Amazon.com got into the Internet video business in 2006 with its Unbox video download store which, after a rocky start, had seemed to be perking along although achieving minimal success. However, it seems that Amazon has been rethinking the whole market and has now decided to give sales of streaming video a try:
Amazon.com will introduce a new online store of TV shows and movies on Thursday, called Amazon Video on Demand.
Customers of Amazon’s new store will be able to start watching any of 40,000 movies and television programs immediately after ordering them because they stream, just like programs on a cable video-on-demand service. That is different from most Internet video stores, like Apple iTunes and the original incarnation of Amazon’s video store, which require users to endure lengthy waits as video files are downloaded to their hard drives.
The video store will be accessible through the Sony Bravia Internet Video link, a $300 tower-shaped device that funnels Web video directly to Sony’s high-definition televisions. That is an awkward extra expense, for now. But future Bravias are expected to have this capability embedded in the television, making it even easier to gain access to the full catalog of past and present TV shows and movies, over the Internet, using a television remote control.
Mr. Carr said Amazon would pursue similar deals with other makers of TVs and Internet devices. “We can support both streaming and downloading,” he said. “Our goal is to continue to establish partnerships with all companies who have a connected device.”
Amazon Video on Demand will be accessible to a limited number of invited Amazon.com customers on Thursday before it opens more broadly to other users later this summer.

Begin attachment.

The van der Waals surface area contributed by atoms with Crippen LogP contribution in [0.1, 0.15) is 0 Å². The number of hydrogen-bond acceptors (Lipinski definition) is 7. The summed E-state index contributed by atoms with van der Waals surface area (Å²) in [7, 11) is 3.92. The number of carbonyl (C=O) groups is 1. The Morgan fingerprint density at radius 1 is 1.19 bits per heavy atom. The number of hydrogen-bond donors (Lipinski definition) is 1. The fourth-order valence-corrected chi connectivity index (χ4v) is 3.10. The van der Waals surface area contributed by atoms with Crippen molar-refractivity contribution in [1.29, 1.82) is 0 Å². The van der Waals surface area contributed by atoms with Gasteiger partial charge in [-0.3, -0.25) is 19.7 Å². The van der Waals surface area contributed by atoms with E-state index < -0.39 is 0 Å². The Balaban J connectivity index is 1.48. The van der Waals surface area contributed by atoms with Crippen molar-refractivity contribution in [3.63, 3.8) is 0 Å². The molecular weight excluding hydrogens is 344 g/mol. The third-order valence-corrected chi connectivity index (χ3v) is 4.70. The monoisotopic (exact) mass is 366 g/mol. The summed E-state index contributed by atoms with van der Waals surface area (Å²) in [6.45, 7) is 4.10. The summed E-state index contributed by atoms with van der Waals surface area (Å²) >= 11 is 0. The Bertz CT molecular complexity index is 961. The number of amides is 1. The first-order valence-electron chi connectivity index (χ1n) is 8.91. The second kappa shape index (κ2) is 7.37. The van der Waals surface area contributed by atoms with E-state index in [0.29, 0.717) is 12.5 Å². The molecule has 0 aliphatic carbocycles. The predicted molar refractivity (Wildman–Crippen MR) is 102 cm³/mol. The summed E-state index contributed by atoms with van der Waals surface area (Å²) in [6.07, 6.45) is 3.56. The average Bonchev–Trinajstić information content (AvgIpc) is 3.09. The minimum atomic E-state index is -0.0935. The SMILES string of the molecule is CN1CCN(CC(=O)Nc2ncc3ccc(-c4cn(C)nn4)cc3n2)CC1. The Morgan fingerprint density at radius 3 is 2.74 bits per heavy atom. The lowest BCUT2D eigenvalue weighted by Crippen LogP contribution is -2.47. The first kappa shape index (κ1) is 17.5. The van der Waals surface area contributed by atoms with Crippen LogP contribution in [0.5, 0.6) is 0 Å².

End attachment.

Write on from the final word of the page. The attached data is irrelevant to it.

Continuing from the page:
One interesting touch is that once an item is "purchased" it is stored in "Your Video Library" and can be watched repeatedly, even from different locations and devices.
Frequent readers will know my mantra that Internet video won’t take off until it is dead simple for the average consumer to use. Amazon Video on Demand certainly fits the bill, but the not-unexpected expense of the intermediate box and its relative rarity is certainly going to slow acceptance. Moreover, details on the technical requirements for the customer’s Internet connection have not been revealed. It will be interesting to see how fat a pipe you have to have to your home to play.
John Biggs at CrunchGear has a rumor of two new and improved Amazon Kindle eBook readers on the way:
The first is an updated version with the same sized screen, a smaller form factor, and an improved interface. The source told us that Amazon has “skipped three or four generations,” comparing the old Kindle to the 1st gen iPod and the new version to something like the sexy iPod Mini.
The second new model, which is shaped like an 8 1/2 x 11-inch piece of paper, is considerably bigger than the current model and should be available next year.
The claim is that they’s also be available in multiple colors and the first one as soon as October. That’s the original Kindle e-book reader in the photo above.
Yes, you can still buy a new PC with Windows XP installed on it. Windows XP ceased to be available at retail on June 30, 2008 but there are a number of exceptions. The relevant exception for a consumer or a small business owner is that "OEMs can downgrade Vista Business or Vista Ultimate licenses to Windows XP Professional or Tablet PC versions for customers indefinitely," where OEMs are the large PC manufacturers.
However, there’s a difference between "can" and "will" or "will with no hassle" so Christopher Null at PC World tried to purchase a PC with XP from Dell, HP, Gateway, Toshiba, Acer, Fujitsu, Lenovo, and Asus and reports on the very mixed results. Hit the article for the full details on each, but the best bets for an machine with XP preinstalled are:
Consumer PC: Toshiba, Fujitsu, Lenovo
Business PC: HP, Fujitsu, Lenovo
If you are willing to pay extra or install XP from a CD, the choices are even more numerous. Also Asus has its line of Eee ultra low-cost PCs (ULPC) which come with XP under a different exemption in the rules.